ACE is Back!
PLM conferences are back, and it seems there’s a conference a week right now! The first one I attended this Spring was Aras’ ACE conference. This
was a special one for me because it was my first time attending in person. I was planning to attend in 2020 but it was canceled due to the pandemic, and this event marked the first in-person ACE since 2019. You could feel, and hear, the energy and excitement customers and Aras employees shared about being back in person as you walked the halls and the exhibit floor. It was a large and excited crowd of customers and partners eager to share information and experience with each other and learn from Aras.
Other than the excitement of the event and the enthusiastic customer support, there are several main things I took away from the conference:
- First, a confirmation about how different the Aras Innovator offering is
- Second, how that impacts the way Aras partners with others
- Third, that Aras Innovator can compete on the strengths of their solution capabilities even without the “Aras difference”
The Aras Difference
Aras Innovator, and Aras itself, is fundamentally different from other PLM offerings. This difference was front-and-center in the event. Aras was built on a model-based architecture, now commonly referred to as “low-code.” That by itself is interesting, but how Aras chooses to exploit that in their business model is unique. While most vendors tout standardization and de-customization, Aras encourages customers to leverage the flexibility built into the platform to modify Aras Innovator to support their unique needs. This built-in flexibility has further evolved as Aras migrated to the cloud. As Aras shared at the conference, the Aras Enterprise SaaS offering allows customers to customize and extend Aras Innovator to meet their needs without fear of dead-end customization. Aras does this by taking on the upgrade burden for every customer. This is an interesting extension of the flexibility built into the platform and includes a DevOps capability to support their customer’s continuous integration process. Aras DevOps allows customers to migrate their customizations forward while staying on the current release. One significant example of flexibility was shared by their customer, David Everson of Imperial Brands. Imperial Brands customized Aras, which was built to support complex discrete manufacturing, to support consumer packaged goods industry. Having worked in both PLM and ERP for the process industries, I know how complicated this can be. This type of customization would not be supported by most vendors, but Aras showcased the example as the model they want to support.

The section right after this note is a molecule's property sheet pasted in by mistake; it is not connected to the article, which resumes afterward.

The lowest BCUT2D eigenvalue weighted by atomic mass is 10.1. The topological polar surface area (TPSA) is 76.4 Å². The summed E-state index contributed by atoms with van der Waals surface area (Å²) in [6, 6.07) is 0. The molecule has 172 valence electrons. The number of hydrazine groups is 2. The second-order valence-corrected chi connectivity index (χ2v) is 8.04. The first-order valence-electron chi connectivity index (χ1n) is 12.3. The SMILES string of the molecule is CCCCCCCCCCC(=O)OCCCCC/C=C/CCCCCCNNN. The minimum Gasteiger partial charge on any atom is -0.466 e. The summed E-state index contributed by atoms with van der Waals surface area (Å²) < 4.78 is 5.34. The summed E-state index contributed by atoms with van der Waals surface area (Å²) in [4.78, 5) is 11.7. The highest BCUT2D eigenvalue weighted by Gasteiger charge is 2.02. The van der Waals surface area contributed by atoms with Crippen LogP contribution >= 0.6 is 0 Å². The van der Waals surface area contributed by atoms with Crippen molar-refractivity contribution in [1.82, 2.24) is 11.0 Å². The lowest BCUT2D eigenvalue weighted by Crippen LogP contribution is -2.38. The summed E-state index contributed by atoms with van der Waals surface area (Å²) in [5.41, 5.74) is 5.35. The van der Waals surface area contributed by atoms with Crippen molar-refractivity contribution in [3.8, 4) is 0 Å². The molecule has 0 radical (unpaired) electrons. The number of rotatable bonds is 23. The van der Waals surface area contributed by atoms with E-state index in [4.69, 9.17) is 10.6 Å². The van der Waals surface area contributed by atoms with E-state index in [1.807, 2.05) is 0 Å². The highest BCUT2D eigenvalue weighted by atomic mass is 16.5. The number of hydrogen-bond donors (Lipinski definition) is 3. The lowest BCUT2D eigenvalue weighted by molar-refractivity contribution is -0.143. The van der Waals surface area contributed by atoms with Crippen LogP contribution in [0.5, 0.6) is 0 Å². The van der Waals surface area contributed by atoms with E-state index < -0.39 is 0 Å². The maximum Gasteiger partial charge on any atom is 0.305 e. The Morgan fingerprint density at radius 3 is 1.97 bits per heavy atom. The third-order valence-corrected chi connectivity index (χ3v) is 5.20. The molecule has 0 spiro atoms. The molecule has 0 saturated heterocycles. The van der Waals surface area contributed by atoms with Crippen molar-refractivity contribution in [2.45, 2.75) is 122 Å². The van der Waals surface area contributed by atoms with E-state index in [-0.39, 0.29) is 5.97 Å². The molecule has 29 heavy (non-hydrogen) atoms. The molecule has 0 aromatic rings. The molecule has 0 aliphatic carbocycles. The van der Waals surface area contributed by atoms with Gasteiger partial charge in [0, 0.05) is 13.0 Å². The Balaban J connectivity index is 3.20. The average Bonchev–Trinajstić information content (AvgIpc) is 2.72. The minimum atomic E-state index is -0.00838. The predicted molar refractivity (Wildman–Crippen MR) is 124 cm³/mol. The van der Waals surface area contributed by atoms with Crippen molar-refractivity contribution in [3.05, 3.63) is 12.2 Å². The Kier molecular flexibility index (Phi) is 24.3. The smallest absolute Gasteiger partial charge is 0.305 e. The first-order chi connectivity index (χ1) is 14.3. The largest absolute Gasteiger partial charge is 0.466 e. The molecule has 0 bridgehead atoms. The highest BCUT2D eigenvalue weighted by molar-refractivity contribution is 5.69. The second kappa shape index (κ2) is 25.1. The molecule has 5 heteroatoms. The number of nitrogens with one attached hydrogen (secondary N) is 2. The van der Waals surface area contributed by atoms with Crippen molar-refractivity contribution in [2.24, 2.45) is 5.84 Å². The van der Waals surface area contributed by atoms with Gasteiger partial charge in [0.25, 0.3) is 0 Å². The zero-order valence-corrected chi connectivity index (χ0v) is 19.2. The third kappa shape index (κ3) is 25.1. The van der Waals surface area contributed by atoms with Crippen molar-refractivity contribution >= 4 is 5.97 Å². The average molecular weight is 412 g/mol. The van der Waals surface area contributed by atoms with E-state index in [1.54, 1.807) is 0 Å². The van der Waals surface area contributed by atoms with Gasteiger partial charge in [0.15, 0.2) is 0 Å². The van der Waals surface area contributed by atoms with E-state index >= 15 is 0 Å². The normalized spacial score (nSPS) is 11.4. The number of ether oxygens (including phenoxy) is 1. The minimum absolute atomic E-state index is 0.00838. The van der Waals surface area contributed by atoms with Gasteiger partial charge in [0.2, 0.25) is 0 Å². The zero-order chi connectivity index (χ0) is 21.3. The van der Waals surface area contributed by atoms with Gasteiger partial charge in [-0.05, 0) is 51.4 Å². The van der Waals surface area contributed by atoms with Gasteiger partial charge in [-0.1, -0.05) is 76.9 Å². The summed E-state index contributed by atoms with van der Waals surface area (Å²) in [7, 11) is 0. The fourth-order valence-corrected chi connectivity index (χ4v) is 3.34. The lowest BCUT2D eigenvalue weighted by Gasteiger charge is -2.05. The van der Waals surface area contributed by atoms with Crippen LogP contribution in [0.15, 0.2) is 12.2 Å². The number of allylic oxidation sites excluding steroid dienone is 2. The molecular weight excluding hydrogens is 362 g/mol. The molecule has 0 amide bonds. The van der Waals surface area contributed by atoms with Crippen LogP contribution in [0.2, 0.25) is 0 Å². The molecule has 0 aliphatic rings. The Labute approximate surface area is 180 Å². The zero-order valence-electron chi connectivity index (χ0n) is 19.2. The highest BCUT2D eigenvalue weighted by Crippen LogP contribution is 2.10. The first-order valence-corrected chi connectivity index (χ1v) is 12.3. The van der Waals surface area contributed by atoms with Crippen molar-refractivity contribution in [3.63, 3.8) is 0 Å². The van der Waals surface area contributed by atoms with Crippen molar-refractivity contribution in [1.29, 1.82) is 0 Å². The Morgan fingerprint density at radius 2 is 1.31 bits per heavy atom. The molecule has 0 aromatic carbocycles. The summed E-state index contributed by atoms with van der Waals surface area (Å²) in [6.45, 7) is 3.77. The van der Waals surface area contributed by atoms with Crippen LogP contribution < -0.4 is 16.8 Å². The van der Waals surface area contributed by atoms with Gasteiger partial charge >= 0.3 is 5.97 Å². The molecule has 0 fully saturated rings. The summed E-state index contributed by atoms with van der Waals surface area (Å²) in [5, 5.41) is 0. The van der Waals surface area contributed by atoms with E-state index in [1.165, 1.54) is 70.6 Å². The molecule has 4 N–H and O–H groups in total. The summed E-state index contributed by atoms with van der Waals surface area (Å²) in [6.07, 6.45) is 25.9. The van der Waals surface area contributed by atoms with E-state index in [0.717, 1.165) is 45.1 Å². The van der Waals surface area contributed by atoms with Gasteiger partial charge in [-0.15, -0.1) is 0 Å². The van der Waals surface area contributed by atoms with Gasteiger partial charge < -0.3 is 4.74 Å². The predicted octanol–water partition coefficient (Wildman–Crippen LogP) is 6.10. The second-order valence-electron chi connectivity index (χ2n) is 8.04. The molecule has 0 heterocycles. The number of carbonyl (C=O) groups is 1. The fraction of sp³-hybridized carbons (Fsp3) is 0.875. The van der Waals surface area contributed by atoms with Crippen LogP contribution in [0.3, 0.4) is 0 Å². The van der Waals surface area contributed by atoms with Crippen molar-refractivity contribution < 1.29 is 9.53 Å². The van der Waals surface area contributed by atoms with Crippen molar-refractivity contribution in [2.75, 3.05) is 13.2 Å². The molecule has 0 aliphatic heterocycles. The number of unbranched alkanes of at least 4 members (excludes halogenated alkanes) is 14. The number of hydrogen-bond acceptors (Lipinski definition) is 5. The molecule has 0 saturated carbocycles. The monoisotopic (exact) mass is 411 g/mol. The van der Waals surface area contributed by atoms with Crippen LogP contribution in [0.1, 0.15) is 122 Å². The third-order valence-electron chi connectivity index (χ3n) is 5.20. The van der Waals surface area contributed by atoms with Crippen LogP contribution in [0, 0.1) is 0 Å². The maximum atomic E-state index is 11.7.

Another extension of the flexibility and openness of the Aras platform on display at ACE was how they partner with other companies. Aras shared examples of partners that have modified the solution considerably, for example how Minerva tailored Aras Innovator for the medical device industry. The ultimate outcome of that was Aras acquiring Minerva to make the life sciences offering a standard industry solution. Even more telling are the partnerships with Ansys and AVEVA. These partnerships are more than typical solution integration partnerships. Both Ansys and AVEVA used the Aras Innovator platform to develop their own solutions. Ansys, for example, created a simulation data and process management (SPDM) solution based on the platform. AVEVA is currently doing the same for asset lifecycle management (ALM). Both partners shared their stories at ACE, highlighting Aras Innovator’s flexibility as the key to their ability to develop their solutions quickly.
My last key takeaway is that although Aras differentiates on flexibility, they are not a toolkit on which to build a PLM solution. Aras Innovator is a mature PLM offering. Aras ACE showcased a comprehensive solution to support the digital thread, starting from requirements management and systems engineering and extending throughout the lifecycle and across the digital twin. Aras and their customers shared examples of systems-oriented product development and collaboration capabilities spanning mechanical, electrical, software development, and simulation disciplines.
There is too much to mention in a short synopsis of the event, but I want to mention a few other key things. I would be happy to discuss these further if anyone is interested:
- Aras and Microsoft announced that Aras Enterprise SaaS is now available in the Azure Marketplace, allowing Azure customers to use their Microsoft Azure contract (MAC) credits gain to access Aras’ cloud-based PLM
- CTO Rob McAveney shared that Aras is not resting on their current platform advantage, but working on “next-gen low-code” that they will deliver over the coming years
- Aras’ Alan Mendel highlighted their efforts to help manufacturers achieve sustainability needs by leveraging a variety of Aras Innovator capabilities, this appears to be an important initiative for Aras